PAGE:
London Bubble Reviews

Stan Bolovan and the Stupid Dragon (1977)
‘…an enchanting tale which captivated the young audience’  (Epsom and Ewell Advertiser, 14th July, 1977)
The Golden Samurai
‘…exciting action-packed Oriental fable about Yuki’s quest for a golden sword to save his drought-ridden city…Production is bold, vivid with action sequences played out in a spirit of high adventure.’  (Epsom and Ewell Advertiser, 14th July, 1977)
The Beggars Opera  (1977)
‘…the circus-like arrangement of the Bubble tent lent itself to every kind of audience participation. I particularly liked the natural meanderings of the beggar cast before the show, drawing the audience into the atmosphere. And what an atmosphere – roistering carousels, energetic ‘love-making’, violent fighting… the players lost no opportunity of giving zest to this good old yarn of human frailty.’  (Epsom and Ewell Herald, 28th July, 1977)
Hero of the Gods (1979)
Stuart Milligan powerfully portrayed Heracles, the superhero [who] defied the bounds of mere mortality by clearing the world of evil creatures…Barbara Thom was  wonderful as the fiery Hera and her evil words in a rich lilting voice had the kids squirming in their seats…The fantastic costumes offset  by soft lighting in the Bubble in Hendon Park packed full of  youngsters brought the eccentricities of the ancient Greeks into line with modern times…’  (Adrienne Rosen, Finchley Times, 30th August, 1979)
Happy End (1981)
At Chichester
‘...stunning, warm and inviting production…Projection screen atop a scaffold giving song titles , a bit of running commentary… some droll cartoon projections clearly mounted…while the manic troupe below caught its breath, ran its pace…’ (Evening Argus, Nov 12th,1981)
In London
‘This production proves to be quite the most inventive and sparkling show…Brecht’s communist commitment is indeed scarcely in evidence. The Marxism is more Groucho than Karl. Bob Carlton caught the astringent kaleidoscopic Brechtian style to perfection…’  (Potters Bar Press)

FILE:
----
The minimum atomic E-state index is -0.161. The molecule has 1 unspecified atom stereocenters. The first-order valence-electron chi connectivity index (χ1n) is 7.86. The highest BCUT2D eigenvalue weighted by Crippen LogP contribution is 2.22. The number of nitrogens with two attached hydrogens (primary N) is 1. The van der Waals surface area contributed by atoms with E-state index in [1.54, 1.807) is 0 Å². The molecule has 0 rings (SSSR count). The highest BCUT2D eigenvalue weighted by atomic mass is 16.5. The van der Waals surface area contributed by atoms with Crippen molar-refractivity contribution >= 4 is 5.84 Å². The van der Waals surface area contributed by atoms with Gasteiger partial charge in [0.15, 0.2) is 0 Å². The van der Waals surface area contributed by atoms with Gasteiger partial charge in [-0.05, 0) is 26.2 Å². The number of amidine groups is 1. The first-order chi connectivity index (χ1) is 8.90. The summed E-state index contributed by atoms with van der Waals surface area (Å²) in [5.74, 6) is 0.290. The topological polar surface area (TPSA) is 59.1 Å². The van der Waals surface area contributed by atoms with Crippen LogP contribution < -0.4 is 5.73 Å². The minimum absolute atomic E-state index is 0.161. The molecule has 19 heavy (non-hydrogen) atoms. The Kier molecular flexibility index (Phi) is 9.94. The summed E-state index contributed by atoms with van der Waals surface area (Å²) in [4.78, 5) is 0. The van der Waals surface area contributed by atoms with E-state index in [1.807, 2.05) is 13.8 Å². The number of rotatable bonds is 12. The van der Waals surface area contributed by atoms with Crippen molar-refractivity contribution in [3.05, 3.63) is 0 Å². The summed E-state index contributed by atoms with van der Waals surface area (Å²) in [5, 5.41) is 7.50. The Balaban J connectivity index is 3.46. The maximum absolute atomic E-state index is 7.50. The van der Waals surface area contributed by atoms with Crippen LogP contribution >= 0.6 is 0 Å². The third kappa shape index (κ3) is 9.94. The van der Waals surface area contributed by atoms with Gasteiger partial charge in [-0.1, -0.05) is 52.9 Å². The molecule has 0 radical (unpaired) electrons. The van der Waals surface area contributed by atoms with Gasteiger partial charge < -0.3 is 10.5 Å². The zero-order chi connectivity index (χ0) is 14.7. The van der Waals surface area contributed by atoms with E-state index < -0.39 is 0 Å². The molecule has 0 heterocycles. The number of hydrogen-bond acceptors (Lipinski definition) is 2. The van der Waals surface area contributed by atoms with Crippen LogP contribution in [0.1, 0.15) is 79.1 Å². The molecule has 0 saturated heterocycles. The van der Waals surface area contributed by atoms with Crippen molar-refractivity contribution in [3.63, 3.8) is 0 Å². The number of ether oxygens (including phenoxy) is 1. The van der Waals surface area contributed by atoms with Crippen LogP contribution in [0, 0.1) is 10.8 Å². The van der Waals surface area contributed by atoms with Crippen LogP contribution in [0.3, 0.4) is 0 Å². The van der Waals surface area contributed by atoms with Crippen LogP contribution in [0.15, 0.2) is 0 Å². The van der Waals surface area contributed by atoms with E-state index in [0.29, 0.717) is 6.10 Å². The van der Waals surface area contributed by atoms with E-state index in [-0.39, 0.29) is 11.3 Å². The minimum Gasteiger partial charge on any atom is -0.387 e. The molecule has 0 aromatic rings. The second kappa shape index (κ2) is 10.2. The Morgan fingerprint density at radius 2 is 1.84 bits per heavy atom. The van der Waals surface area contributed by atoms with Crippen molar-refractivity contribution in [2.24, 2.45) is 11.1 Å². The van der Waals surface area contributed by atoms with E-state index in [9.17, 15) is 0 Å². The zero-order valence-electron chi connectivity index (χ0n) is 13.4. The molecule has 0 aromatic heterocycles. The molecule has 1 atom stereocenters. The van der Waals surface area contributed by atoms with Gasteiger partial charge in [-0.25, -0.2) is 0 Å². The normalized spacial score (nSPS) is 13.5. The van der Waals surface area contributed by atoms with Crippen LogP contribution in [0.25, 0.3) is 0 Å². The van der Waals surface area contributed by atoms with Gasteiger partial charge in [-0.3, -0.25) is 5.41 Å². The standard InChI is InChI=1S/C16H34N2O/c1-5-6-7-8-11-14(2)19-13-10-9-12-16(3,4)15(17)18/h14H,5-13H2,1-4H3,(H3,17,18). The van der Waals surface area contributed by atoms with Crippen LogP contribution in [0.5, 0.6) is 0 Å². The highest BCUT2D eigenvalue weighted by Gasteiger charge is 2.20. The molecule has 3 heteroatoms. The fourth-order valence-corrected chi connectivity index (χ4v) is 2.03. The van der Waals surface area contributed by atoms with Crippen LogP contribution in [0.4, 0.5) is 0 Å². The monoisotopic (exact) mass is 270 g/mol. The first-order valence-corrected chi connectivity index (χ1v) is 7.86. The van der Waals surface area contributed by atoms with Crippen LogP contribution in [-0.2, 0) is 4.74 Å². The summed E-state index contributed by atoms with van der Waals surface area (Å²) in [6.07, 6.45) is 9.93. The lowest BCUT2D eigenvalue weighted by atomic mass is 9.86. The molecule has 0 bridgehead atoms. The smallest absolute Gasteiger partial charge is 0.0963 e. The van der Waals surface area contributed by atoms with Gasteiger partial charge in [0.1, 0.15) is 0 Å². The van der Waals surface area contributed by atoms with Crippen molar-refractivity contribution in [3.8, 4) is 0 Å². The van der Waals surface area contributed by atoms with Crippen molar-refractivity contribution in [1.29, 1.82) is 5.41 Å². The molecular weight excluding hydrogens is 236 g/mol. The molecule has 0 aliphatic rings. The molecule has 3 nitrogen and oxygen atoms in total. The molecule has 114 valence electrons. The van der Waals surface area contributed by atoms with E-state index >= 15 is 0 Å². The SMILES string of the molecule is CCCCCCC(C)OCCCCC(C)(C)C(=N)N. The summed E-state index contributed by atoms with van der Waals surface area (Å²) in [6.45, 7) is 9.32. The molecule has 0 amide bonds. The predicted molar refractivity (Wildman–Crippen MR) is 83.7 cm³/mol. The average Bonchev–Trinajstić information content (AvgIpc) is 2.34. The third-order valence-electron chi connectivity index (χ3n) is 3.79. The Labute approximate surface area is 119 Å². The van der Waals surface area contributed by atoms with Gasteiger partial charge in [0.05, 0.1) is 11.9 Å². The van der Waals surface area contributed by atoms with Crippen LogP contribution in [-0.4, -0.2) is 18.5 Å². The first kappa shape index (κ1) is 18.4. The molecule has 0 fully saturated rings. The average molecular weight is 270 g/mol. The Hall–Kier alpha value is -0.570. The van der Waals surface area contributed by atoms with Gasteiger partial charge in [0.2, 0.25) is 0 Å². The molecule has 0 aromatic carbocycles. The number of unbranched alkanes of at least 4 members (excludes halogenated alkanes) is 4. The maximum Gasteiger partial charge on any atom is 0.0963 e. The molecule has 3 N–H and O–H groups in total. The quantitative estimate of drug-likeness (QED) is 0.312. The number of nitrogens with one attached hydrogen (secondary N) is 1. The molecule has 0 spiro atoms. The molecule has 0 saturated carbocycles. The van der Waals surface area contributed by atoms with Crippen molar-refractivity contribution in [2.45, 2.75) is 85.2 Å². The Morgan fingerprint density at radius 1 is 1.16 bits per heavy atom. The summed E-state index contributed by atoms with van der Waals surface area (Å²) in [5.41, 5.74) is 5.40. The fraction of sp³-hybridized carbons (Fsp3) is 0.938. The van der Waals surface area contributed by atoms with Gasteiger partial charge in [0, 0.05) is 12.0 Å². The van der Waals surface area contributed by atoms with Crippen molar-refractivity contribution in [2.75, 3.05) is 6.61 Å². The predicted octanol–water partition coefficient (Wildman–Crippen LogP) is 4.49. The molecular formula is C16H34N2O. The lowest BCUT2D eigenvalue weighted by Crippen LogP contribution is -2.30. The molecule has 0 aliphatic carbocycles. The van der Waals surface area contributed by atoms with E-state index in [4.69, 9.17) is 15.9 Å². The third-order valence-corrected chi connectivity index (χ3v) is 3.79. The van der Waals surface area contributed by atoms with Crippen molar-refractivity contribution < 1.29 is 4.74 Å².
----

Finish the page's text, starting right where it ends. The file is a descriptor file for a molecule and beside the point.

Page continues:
‘The Bubble…has certainly come a long way since 1972. The audience sits round the stage of white café tables…its exactly the kind of relaxed cabaret style Brecht himself recommended. Bob Carlton’s production…is fast, funny and makes different use of animation. My one serious cavil is that those pungent Brecht lyrics often get lost…’   (Michael Billington, The Guardian, May 22nd, 1981)
Rogue’s Progress (1983)
A blend  of comedy and burlesque, the play managed to incorporate some of the moralising so dear to the seventeenth century without labouring the point… the music ranged from raunchy jazz and downright funk to ballad and haunting instrumental…’ (Borhamwood, Elstree, Radllet, Edgware Post, September 8th 1983)
Hell Can Be Heaven (1983)
It told the story of two Elvis fans…who go to hell in search of their hero…imaginative, colourful and entertaining…’  (Borhamwood, Elstree, Radllet, Edgware Post, September 8th 1983)
Duckin’ n’ Divin’  (1984)
‘This drama about the population of a crumbling tower block, has all the charm of a social worker’s report…A worthy theme, possibly, but badly expressed…the characters are depressingly stereotyped and the plot turgid and naïve…’ Tracey Frazer, (The Stage, June 7th, 1984)
The Caucasian Chalk Circle (1984)
‘…as light, bright and easy-going as a bubble …what Bob Eaton’s jovial production…gains in contagious joie-de-vivre it loses unfortunately in depth and poignancy…Bubble’s sheer vitality wins through…if they’re  in your area, don’t miss them.’  (City Limits, June 7th, 1984)
The Cabaret of Dr Caligari (1987)
a unique late night horror spoof…cross between Dante’s Inferno and the Rocky Horror Show…’  (Hayes and Harlington, August 19th, 1987)
The Headless Body (1987)
..colourful style of Victorian melodrama…Behind this musical allegory lies a sombre note of political urgency...‘  (The Voice, June 16th,1987)
Groping For Words (1988)
This play highlights the class divisions which help create [illiteracy] and the subterfuges used [by its victims] to hide their affliction from the world...’  (Hayes and Harlington, February 17th, 1988)
I Fought the Yuppie Zombies from Hell (1988)
…a transcendental whodunit involving a dead-end detective and a conservationist in a fight against world take-0ver by…international business conglomerates…’  (Financial Times, August 1st, 1988)

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